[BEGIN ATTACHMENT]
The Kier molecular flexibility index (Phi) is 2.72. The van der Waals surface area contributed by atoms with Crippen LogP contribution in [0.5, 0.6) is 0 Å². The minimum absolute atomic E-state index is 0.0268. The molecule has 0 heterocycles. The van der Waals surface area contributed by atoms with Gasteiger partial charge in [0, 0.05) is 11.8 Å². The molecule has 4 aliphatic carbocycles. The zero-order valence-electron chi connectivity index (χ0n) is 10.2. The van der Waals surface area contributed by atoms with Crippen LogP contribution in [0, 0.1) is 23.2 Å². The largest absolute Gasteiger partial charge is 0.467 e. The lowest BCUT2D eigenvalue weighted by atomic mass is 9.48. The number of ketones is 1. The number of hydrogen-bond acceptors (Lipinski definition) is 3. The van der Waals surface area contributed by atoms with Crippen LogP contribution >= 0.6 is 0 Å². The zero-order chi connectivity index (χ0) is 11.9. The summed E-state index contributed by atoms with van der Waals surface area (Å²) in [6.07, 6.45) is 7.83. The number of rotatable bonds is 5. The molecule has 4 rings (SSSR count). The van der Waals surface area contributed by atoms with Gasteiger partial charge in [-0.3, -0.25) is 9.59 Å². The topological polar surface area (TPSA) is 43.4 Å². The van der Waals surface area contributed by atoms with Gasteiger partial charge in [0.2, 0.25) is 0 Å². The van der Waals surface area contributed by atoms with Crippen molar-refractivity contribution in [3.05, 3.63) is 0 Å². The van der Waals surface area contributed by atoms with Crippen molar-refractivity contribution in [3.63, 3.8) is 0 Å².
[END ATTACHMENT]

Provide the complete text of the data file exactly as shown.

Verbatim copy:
The Kier molecular flexibility index (Phi) is 2.72. The van der Waals surface area contributed by atoms with Crippen LogP contribution in [0.5, 0.6) is 0 Å². The minimum absolute atomic E-state index is 0.0268. The molecule has 0 heterocycles. The van der Waals surface area contributed by atoms with Gasteiger partial charge in [0, 0.05) is 11.8 Å². The molecule has 4 aliphatic carbocycles. The zero-order valence-electron chi connectivity index (χ0n) is 10.2. The van der Waals surface area contributed by atoms with Crippen LogP contribution in [0, 0.1) is 23.2 Å². The largest absolute Gasteiger partial charge is 0.467 e. The lowest BCUT2D eigenvalue weighted by atomic mass is 9.48. The number of ketones is 1. The number of hydrogen-bond acceptors (Lipinski definition) is 3. The van der Waals surface area contributed by atoms with Crippen LogP contribution >= 0.6 is 0 Å². The zero-order chi connectivity index (χ0) is 11.9. The summed E-state index contributed by atoms with van der Waals surface area (Å²) in [6.07, 6.45) is 7.83. The number of rotatable bonds is 5. The molecule has 4 rings (SSSR count). The van der Waals surface area contributed by atoms with Gasteiger partial charge in [-0.3, -0.25) is 9.59 Å². The topological polar surface area (TPSA) is 43.4 Å². The van der Waals surface area contributed by atoms with Gasteiger partial charge in [0.2, 0.25) is 0 Å². The van der Waals surface area contributed by atoms with Crippen molar-refractivity contribution in [3.05, 3.63) is 0 Å². The van der Waals surface area contributed by atoms with Crippen molar-refractivity contribution in [3.63, 3.8) is 0 Å².